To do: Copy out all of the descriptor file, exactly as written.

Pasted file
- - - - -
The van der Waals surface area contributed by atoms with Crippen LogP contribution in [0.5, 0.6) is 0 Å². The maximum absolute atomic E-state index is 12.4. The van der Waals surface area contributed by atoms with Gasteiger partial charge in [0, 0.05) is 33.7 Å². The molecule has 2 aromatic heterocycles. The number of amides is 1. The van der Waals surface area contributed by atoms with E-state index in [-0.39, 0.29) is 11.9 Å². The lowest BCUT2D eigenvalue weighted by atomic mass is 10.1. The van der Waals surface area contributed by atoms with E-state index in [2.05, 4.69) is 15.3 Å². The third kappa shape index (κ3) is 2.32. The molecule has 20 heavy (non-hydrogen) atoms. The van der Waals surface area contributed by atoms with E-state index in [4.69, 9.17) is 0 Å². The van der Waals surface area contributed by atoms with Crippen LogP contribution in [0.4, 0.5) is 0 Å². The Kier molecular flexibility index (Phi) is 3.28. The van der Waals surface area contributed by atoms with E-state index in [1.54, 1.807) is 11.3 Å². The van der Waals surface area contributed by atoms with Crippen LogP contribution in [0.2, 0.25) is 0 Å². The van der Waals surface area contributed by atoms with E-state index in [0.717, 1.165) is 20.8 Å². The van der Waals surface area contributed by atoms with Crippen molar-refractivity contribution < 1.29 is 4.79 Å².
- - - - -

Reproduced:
The van der Waals surface area contributed by atoms with Crippen LogP contribution in [0.5, 0.6) is 0 Å². The maximum absolute atomic E-state index is 12.4. The van der Waals surface area contributed by atoms with Gasteiger partial charge in [0, 0.05) is 33.7 Å². The molecule has 2 aromatic heterocycles. The number of amides is 1. The van der Waals surface area contributed by atoms with E-state index in [-0.39, 0.29) is 11.9 Å². The lowest BCUT2D eigenvalue weighted by atomic mass is 10.1. The van der Waals surface area contributed by atoms with E-state index in [2.05, 4.69) is 15.3 Å². The third kappa shape index (κ3) is 2.32. The molecule has 20 heavy (non-hydrogen) atoms. The van der Waals surface area contributed by atoms with E-state index in [4.69, 9.17) is 0 Å². The van der Waals surface area contributed by atoms with Crippen LogP contribution in [0.4, 0.5) is 0 Å². The Kier molecular flexibility index (Phi) is 3.28. The van der Waals surface area contributed by atoms with E-state index in [1.54, 1.807) is 11.3 Å². The van der Waals surface area contributed by atoms with Crippen LogP contribution in [0.2, 0.25) is 0 Å². The van der Waals surface area contributed by atoms with E-state index in [0.717, 1.165) is 20.8 Å². The van der Waals surface area contributed by atoms with Crippen molar-refractivity contribution < 1.29 is 4.79 Å².